Genetics

Weekly genetics review: Putting genomic information to work

Genetics editor Alastair Rayner, 26/09/2023

Droughtmaster registered breeders on Valera Vale, one of the first tropically-adapted bull producers to include Genomic Breeding Values in its catalogue

 

THE CashCow Project conducted across Northern Australia has resulted in many new understandings of the factors that contribute to successful beef production.

The results of the project not only improved understanding of the variation in performance between herds and environments, but also helped to explain those factors. A key outcome has been the ability to define what is realistically achievable for production across broad country types.

Considering what is reasonably achievable is a useful guideline for any system, let alone for the four very different environments analysed in CashCow.

The project analysed performance from the lowest quarter (described as the 25th percentile) to the best performance (the 75th percentile). The 75th percentile represents the performance of the top 25pc of producers who were involved in the CashCow project.

Putting this into some guidance for achievable performance effectively means considering areas where producers can make some significant improvements that will reflect in greater production and productivity.

While there are a range of areas that CashCow has identified, the opportunities to increase the number of animals that are pregnant within four months of calving (P4M) represents a major opportunity.

The use of P4M as an enterprise benchmark comes down to its use as an indicator of the probability of weaning a calf in consecutive years. The project found that the median range for P4M in mature cows ranged from 68-77pc across all broad country types in Northern Australia, with the exception of the northern forest where the median was only 17pc.

However in first lactation cows, median rates in all country types were less than 50pc and down as low as 11pc in the Northern Forest.

Mature & Aged Cows P4M (source: Technical synopsis: CashCow findings Insights into the productivity and performance of northern breeding herds)

First lactation cows P4Mpc (source: Technical synopsis: CashCow findings Insights into the productivity and performance of northern breeding herds)

There are numerous factors in which P4M can be impacted in any herd. The main factors identified as accounting for at least some of the variation included:

  • cow age class
  • previous calving period
  • body condition score (BCS) (at July-September)
  • body condition change (from July-September to February–April)
  • nutritional measures of protein and P status
  • Brahman content
  • seroprevalence (positive blood test) of Pestivirus (bovine viral diarrhoea virus).

In considering the performance (and phenotype) of any animal, ultimately the Performance (P) is the result of the interaction of Genetics (G) + Environment (E).  In the case of the factors impacting P4M most of these are easily identified as being environmental (E) effects.

Genomic breeding values

However there is certainly a role for genetics in this context, as there are opportunities for producers to identify animals which are genetically superior for this trait.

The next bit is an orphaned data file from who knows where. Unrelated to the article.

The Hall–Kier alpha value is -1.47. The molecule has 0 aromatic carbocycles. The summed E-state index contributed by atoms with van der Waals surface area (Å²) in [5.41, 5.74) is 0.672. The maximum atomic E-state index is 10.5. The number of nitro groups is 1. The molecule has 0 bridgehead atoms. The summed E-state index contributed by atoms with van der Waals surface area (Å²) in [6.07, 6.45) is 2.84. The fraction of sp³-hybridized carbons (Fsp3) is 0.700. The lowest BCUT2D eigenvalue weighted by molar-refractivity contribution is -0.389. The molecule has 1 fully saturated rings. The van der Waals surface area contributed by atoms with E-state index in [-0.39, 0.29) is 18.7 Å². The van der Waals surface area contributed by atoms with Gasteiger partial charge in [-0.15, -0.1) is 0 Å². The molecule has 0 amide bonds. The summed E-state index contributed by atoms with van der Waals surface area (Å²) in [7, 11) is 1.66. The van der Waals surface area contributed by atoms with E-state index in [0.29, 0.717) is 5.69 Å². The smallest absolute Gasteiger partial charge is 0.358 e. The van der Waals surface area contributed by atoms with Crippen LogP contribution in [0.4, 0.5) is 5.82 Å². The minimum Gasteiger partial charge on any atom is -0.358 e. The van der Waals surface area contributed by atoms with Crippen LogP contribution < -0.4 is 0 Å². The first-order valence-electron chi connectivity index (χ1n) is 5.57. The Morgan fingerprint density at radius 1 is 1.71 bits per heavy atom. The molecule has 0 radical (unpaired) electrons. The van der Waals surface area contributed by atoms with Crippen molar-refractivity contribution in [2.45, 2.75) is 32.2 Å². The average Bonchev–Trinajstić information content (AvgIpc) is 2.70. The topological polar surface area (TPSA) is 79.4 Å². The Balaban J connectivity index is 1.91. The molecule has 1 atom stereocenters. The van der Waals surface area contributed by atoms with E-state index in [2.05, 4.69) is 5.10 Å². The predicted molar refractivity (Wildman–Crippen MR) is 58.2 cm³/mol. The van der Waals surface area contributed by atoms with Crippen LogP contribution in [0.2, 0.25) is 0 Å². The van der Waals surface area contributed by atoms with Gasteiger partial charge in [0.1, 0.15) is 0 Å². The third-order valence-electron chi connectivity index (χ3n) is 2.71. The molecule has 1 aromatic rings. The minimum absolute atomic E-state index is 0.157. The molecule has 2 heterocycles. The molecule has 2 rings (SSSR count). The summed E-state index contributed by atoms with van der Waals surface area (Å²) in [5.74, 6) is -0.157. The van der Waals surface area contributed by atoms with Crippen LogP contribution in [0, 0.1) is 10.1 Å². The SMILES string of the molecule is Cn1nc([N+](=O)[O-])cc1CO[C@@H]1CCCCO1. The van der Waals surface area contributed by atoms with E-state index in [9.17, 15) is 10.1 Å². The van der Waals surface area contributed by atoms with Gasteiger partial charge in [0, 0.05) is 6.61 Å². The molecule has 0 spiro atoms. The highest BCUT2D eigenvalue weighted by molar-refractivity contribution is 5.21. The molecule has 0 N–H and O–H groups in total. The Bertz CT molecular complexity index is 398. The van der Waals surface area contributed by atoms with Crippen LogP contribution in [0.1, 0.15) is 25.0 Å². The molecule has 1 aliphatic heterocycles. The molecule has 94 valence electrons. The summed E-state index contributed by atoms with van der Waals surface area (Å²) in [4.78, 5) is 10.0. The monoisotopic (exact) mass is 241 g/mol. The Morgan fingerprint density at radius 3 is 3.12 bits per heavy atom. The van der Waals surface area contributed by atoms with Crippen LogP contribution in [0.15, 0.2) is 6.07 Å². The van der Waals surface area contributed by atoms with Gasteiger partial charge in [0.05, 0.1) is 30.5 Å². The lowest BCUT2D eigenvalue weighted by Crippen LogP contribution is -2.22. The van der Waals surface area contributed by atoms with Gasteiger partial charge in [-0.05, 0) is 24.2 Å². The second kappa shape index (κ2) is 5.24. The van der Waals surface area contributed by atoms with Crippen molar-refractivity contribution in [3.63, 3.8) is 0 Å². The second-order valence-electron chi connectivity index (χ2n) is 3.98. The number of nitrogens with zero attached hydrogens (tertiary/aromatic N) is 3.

The release of Genomic Breeding Values (as described earlier in this Beef Central article) has provided greater clarity for breeders who are keen to identify and offer sires with greater genetic merit for this trait as well as for commercial producers who are looking for additional methods to select replacements.

From season to season, it is possible that there are animals that can easily achieve the Pregnant in 4 months (P4M) target. However for producers considering their own herd and performance in light of cash cow findings, using genetics as a factor in addressing this key area of enterprise productivity does make some sense.

Early adopter

One tropically adapted seedstock producer taking the opportunity to use genomics to both better improve their selection process and provide clients with clear data on the genetic merits of bulls is Valera Vale Droughtmasters, near Augathella.

The stud’s on-farm sale this week is the first within the Droughtmaster breed to provide Genomic Breeding Values for all catalogue listings.

In particular, Valera Vale’s focus on the value of P4M as an indicator for long term improvement does demonstrate the way producers can use information to make longer-term changes to improve their own enterprise profitability.

Stud principal Michael Flynn refers to the value of Genomic Breeding Values in his sale catalogue.

“We can expect a 2pc improvement in the herd every year by incorporating genomic data into our selection criteria,” he tells clients.

“This improvement is cumulative, so in ten years’ time, the herd will be 20pc better for the selected trait than it is today.”

In the case of looking to lift rates of cows and first lactation females successfully meeting the P4M target, this additional gain shouldn’t be overlooked.

And while it isn’t the only factor to be identified by CashCow, having the option to select sires to build long-term and cumulative genetic change while also addressing the environmental would be an effective way for many herds across the north.

Valera Vale’s bull feeding depot near Warwick

 

Alastair Rayner is the Principal of RaynerAg, an agricultural advisory service based in NSW.  RaynerAg is affiliated with BJA Stock & Station Agents.  He regularly lists and sell cattle for clients as well attending bull sales to support client purchases.  Alastair provides pre-sale selections and classifications for seedstock producers in NSW, Qld, and Victoria.  He can be contacted here or through his website www.raynerag.com.au

 

 

 

 

 

 

 

 

 

 

 

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